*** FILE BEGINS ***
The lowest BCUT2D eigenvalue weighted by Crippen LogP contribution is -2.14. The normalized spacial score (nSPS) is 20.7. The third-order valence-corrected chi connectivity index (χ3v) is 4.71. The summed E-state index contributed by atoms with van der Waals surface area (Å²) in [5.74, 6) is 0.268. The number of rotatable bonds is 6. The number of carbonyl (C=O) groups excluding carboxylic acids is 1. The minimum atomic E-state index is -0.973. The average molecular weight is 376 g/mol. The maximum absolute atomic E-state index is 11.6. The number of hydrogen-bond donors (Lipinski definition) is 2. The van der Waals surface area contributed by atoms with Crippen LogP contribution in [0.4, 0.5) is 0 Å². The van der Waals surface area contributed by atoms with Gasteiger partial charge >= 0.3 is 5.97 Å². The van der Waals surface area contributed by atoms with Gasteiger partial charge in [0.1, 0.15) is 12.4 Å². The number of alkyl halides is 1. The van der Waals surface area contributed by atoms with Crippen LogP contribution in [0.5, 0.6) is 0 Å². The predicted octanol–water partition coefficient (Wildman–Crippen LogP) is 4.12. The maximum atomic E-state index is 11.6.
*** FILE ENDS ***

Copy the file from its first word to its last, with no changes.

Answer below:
The lowest BCUT2D eigenvalue weighted by Crippen LogP contribution is -2.14. The normalized spacial score (nSPS) is 20.7. The third-order valence-corrected chi connectivity index (χ3v) is 4.71. The summed E-state index contributed by atoms with van der Waals surface area (Å²) in [5.74, 6) is 0.268. The number of rotatable bonds is 6. The number of carbonyl (C=O) groups excluding carboxylic acids is 1. The minimum atomic E-state index is -0.973. The average molecular weight is 376 g/mol. The maximum absolute atomic E-state index is 11.6. The number of hydrogen-bond donors (Lipinski definition) is 2. The van der Waals surface area contributed by atoms with Crippen LogP contribution in [0.4, 0.5) is 0 Å². The van der Waals surface area contributed by atoms with Gasteiger partial charge >= 0.3 is 5.97 Å². The van der Waals surface area contributed by atoms with Gasteiger partial charge in [0.1, 0.15) is 12.4 Å². The number of alkyl halides is 1. The van der Waals surface area contributed by atoms with Crippen LogP contribution in [0.5, 0.6) is 0 Å². The predicted octanol–water partition coefficient (Wildman–Crippen LogP) is 4.12. The maximum atomic E-state index is 11.6.